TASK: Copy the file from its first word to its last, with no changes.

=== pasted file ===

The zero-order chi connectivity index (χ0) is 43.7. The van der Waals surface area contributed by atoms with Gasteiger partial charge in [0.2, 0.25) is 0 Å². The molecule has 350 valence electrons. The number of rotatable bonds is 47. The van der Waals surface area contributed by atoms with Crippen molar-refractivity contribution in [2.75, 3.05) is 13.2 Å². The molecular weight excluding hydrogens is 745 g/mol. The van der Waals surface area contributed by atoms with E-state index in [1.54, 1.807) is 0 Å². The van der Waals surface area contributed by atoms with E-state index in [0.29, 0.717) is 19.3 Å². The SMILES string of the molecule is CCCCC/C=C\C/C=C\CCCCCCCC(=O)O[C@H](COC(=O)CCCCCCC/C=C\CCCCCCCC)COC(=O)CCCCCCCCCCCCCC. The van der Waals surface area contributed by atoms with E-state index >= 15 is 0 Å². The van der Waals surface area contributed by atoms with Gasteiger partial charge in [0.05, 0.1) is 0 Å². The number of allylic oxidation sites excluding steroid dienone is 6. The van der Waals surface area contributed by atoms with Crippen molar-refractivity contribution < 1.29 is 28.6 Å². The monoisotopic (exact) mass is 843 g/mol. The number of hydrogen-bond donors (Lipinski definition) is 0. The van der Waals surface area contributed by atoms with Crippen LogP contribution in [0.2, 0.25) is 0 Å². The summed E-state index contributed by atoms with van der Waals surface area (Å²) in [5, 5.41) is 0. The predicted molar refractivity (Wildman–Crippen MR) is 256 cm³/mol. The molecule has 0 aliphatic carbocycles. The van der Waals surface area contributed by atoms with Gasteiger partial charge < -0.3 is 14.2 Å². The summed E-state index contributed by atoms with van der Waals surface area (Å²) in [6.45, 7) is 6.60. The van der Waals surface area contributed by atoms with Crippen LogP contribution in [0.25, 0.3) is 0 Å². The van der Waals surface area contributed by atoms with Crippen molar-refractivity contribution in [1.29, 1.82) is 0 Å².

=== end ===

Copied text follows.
The zero-order chi connectivity index (χ0) is 43.7. The van der Waals surface area contributed by atoms with Gasteiger partial charge in [0.2, 0.25) is 0 Å². The molecule has 350 valence electrons. The number of rotatable bonds is 47. The van der Waals surface area contributed by atoms with Crippen molar-refractivity contribution in [2.75, 3.05) is 13.2 Å². The molecular weight excluding hydrogens is 745 g/mol. The van der Waals surface area contributed by atoms with E-state index in [1.54, 1.807) is 0 Å². The van der Waals surface area contributed by atoms with E-state index in [0.29, 0.717) is 19.3 Å². The SMILES string of the molecule is CCCCC/C=C\C/C=C\CCCCCCCC(=O)O[C@H](COC(=O)CCCCCCC/C=C\CCCCCCCC)COC(=O)CCCCCCCCCCCCCC. The van der Waals surface area contributed by atoms with E-state index >= 15 is 0 Å². The van der Waals surface area contributed by atoms with Gasteiger partial charge in [0.05, 0.1) is 0 Å². The number of allylic oxidation sites excluding steroid dienone is 6. The van der Waals surface area contributed by atoms with Crippen molar-refractivity contribution < 1.29 is 28.6 Å². The monoisotopic (exact) mass is 843 g/mol. The number of hydrogen-bond donors (Lipinski definition) is 0. The van der Waals surface area contributed by atoms with Crippen LogP contribution in [0.2, 0.25) is 0 Å². The summed E-state index contributed by atoms with van der Waals surface area (Å²) in [5, 5.41) is 0. The predicted molar refractivity (Wildman–Crippen MR) is 256 cm³/mol. The molecule has 0 aliphatic carbocycles. The van der Waals surface area contributed by atoms with Gasteiger partial charge < -0.3 is 14.2 Å². The summed E-state index contributed by atoms with van der Waals surface area (Å²) in [6.45, 7) is 6.60. The van der Waals surface area contributed by atoms with Crippen LogP contribution in [0.25, 0.3) is 0 Å². The van der Waals surface area contributed by atoms with Crippen molar-refractivity contribution in [1.29, 1.82) is 0 Å².